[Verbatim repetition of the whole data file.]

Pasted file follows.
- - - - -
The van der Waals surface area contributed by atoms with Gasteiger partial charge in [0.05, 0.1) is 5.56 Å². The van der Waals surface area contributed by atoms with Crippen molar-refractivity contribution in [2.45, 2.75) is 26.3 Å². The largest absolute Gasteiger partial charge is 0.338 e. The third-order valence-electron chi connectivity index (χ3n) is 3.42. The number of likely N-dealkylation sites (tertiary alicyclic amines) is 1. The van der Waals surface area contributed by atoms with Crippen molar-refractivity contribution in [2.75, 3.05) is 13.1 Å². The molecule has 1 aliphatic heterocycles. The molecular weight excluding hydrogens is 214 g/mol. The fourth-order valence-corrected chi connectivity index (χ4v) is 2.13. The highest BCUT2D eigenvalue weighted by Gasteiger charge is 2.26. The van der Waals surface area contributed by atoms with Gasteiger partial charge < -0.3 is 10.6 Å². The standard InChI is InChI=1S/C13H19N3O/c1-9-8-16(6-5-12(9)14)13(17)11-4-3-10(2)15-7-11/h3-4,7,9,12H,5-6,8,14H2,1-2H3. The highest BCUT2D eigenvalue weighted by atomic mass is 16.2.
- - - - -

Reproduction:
The van der Waals surface area contributed by atoms with Gasteiger partial charge in [0.05, 0.1) is 5.56 Å². The van der Waals surface area contributed by atoms with Crippen molar-refractivity contribution in [2.45, 2.75) is 26.3 Å². The largest absolute Gasteiger partial charge is 0.338 e. The third-order valence-electron chi connectivity index (χ3n) is 3.42. The number of likely N-dealkylation sites (tertiary alicyclic amines) is 1. The van der Waals surface area contributed by atoms with Crippen molar-refractivity contribution in [2.75, 3.05) is 13.1 Å². The molecule has 1 aliphatic heterocycles. The molecular weight excluding hydrogens is 214 g/mol. The fourth-order valence-corrected chi connectivity index (χ4v) is 2.13. The highest BCUT2D eigenvalue weighted by Gasteiger charge is 2.26. The van der Waals surface area contributed by atoms with Gasteiger partial charge < -0.3 is 10.6 Å². The standard InChI is InChI=1S/C13H19N3O/c1-9-8-16(6-5-12(9)14)13(17)11-4-3-10(2)15-7-11/h3-4,7,9,12H,5-6,8,14H2,1-2H3. The highest BCUT2D eigenvalue weighted by atomic mass is 16.2.